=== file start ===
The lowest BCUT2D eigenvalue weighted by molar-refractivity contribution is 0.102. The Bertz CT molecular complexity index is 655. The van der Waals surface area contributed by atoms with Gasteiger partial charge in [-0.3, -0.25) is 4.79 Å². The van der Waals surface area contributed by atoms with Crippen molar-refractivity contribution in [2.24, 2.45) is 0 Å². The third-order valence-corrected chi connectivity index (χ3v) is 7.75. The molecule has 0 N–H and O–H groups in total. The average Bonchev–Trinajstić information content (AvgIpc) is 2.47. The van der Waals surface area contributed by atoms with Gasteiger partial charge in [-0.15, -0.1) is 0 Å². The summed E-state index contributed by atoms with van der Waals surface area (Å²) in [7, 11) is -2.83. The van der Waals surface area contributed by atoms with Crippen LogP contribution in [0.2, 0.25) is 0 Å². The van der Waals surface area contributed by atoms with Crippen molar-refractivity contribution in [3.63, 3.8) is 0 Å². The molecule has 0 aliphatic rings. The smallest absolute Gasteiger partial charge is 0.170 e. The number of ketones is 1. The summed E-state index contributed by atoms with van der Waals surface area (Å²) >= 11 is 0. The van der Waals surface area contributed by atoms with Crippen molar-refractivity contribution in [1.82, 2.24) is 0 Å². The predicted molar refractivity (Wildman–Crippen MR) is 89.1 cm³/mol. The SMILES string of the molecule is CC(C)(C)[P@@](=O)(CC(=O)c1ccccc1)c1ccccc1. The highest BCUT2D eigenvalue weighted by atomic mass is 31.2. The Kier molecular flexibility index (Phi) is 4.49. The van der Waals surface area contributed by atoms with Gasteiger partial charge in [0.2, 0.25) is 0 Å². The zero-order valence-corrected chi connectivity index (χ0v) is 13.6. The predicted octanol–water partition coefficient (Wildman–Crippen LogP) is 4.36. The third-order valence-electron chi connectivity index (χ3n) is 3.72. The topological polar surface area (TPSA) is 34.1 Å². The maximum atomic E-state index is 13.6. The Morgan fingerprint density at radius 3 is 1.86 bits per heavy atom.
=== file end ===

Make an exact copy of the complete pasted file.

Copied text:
The lowest BCUT2D eigenvalue weighted by molar-refractivity contribution is 0.102. The Bertz CT molecular complexity index is 655. The van der Waals surface area contributed by atoms with Gasteiger partial charge in [-0.3, -0.25) is 4.79 Å². The van der Waals surface area contributed by atoms with Crippen molar-refractivity contribution in [2.24, 2.45) is 0 Å². The third-order valence-corrected chi connectivity index (χ3v) is 7.75. The molecule has 0 N–H and O–H groups in total. The average Bonchev–Trinajstić information content (AvgIpc) is 2.47. The van der Waals surface area contributed by atoms with Gasteiger partial charge in [-0.15, -0.1) is 0 Å². The summed E-state index contributed by atoms with van der Waals surface area (Å²) in [7, 11) is -2.83. The van der Waals surface area contributed by atoms with Crippen LogP contribution in [0.2, 0.25) is 0 Å². The van der Waals surface area contributed by atoms with Crippen molar-refractivity contribution in [3.63, 3.8) is 0 Å². The molecule has 0 aliphatic rings. The smallest absolute Gasteiger partial charge is 0.170 e. The number of ketones is 1. The summed E-state index contributed by atoms with van der Waals surface area (Å²) >= 11 is 0. The van der Waals surface area contributed by atoms with Crippen molar-refractivity contribution in [1.82, 2.24) is 0 Å². The predicted molar refractivity (Wildman–Crippen MR) is 89.1 cm³/mol. The SMILES string of the molecule is CC(C)(C)[P@@](=O)(CC(=O)c1ccccc1)c1ccccc1. The highest BCUT2D eigenvalue weighted by atomic mass is 31.2. The Kier molecular flexibility index (Phi) is 4.49. The van der Waals surface area contributed by atoms with Gasteiger partial charge in [0.2, 0.25) is 0 Å². The zero-order valence-corrected chi connectivity index (χ0v) is 13.6. The predicted octanol–water partition coefficient (Wildman–Crippen LogP) is 4.36. The third-order valence-electron chi connectivity index (χ3n) is 3.72. The topological polar surface area (TPSA) is 34.1 Å². The maximum atomic E-state index is 13.6. The Morgan fingerprint density at radius 3 is 1.86 bits per heavy atom.